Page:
Socialists like to think they can pin us into a corner by claming that we think government action has not benefits whatsoever. I remind them that is a straw man. We do see benefits from state action; we just compare those benefits to the actual goals and to the costs.

We try to do cost/benefit analysis; socialists try to get by with benefit/benefit analysis.

Socialists hate big business with an irrational passion. Yet whom did TARP benefit? It boosted the largest banks while screwing over the regional banks. They never consider the costs.

One last post and I'll quit hogging.

I visited one of the top socialist web sites recently and they addressed the issue of state ownership of businesses. They said the atmosphere in the US was unfavorable toward state ownership, so while they would still beieve in it they wouldn't advocate it. Instead they would promote state control of the market, since many Americans like that.

And they understood that state control through regulation would eventually lead to state ownership.

The TARP point is odd because a lot of the people that are regularly criticized on this blog didn't like TARP, said in advance it would create zombie banks, and supported the Swedish solution.

"It made a profit" is something I only really hear from Democratic Congressmen. I guess that sweetens the pot marginally, but I don't really care about that and I don't think most people do - despite Bob's claim.

I'm no expert on financial markets - I would guess TARP ended up being a better solution than doing nothing at all, but it was considerably inferior to the sorts of resolution options to prevent zombie banks that LOTS of people were advocating.

Brad, you should check out Christine Romer's revisions of the late 19th century business cycles. Very interesting.

I have some thoughts here on the other three assertions by Steve:

Ryan Murphy,

"If regime uncertainty is the problem, why is it the problem in the US and Britain, but not Sweden or Australia?"

Have the central banks of Sweden and Australia rescinded on their declared policies? The Bank of England effectively has, inflation targeting is a piece of surrealist theatre.


"He [Sumner] leaves no room for the idea that monetary policy might be loose but not be able to raise the money supply significantly."

In some ways I can't believe that people on this blog are making this argument. This is basically the Keynesian argument for why monetary policy may be ineffective. It's an argument for fiscal policy!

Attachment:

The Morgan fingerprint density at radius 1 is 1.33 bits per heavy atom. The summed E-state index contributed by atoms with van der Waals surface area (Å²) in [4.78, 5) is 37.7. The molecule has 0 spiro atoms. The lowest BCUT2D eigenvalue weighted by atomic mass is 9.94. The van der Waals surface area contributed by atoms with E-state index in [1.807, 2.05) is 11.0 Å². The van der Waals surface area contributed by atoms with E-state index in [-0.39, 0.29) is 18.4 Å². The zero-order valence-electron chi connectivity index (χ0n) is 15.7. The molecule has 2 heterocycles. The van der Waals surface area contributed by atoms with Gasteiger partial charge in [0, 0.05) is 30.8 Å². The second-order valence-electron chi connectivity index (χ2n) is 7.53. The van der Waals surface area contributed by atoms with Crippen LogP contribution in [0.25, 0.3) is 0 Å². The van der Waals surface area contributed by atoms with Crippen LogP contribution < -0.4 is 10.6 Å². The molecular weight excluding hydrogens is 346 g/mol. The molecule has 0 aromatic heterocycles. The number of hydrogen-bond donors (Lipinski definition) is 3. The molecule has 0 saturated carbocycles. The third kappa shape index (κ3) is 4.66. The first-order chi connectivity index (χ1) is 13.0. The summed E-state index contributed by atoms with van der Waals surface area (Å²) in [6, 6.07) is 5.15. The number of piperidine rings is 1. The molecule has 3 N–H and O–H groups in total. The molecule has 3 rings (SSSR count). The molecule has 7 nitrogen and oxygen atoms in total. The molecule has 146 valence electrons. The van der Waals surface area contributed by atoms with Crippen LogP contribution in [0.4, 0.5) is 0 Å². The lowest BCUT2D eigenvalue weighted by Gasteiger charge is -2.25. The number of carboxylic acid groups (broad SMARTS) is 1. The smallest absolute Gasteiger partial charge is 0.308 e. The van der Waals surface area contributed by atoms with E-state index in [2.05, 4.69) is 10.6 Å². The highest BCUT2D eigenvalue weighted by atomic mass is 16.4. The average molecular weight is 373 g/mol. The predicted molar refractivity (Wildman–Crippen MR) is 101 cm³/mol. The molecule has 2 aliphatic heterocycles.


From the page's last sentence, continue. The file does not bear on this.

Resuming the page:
It's also mostly rubbish. I have described why in mind-numbing detail on the Cobden Centre site recently...

There is no reason why interest on reserves can't be removed. There is no reason why bankrupt banks can't be liquidated, and new banks allowed to take their place. If Walmart were permitted to become a bank I bet they wouldn't hold as much in excess reserves. Monetary policy can be effective if the government really want to make it so.

Lastly, in extremis there is no reason why the central bank can't charge interest on excess reserves.

I agree with Jerry O'Driscoll however that there is a great deal of balance-sheet repair going on here that can't be assisted by monetary policy.

Daniel Kuehn,

If anything this debate shows that nobody in economics uses direct empiricism, even if they claim that they do. Nothing like a resolution to these debates will come until there is good evidence on the microeconomic facts that each theory relies on.

McKinney, I don't understand either of your two comments about my post. QEs have artificially reduced the cost of money. How does companies issuing new debt shrink the money supply?

And as for your comment that American workers are the cheapest, taxes notwithstanding, please provide actual data supporting that.

And, also, please clarify what you mean by "regulations". Does that mean labor laws as opposed to the oppressive working conditions that manufacturer's in less developed countries can operate under with impunity?)

As I noted in my original post, a little less subtly than i will do now, the greatest US manufactured product in the last 10 yrs is the fantasy that manufacturing has moved off our shores due to taxes.

It will be impossible for America to recapture its luster without rebuilding a manufacturing base.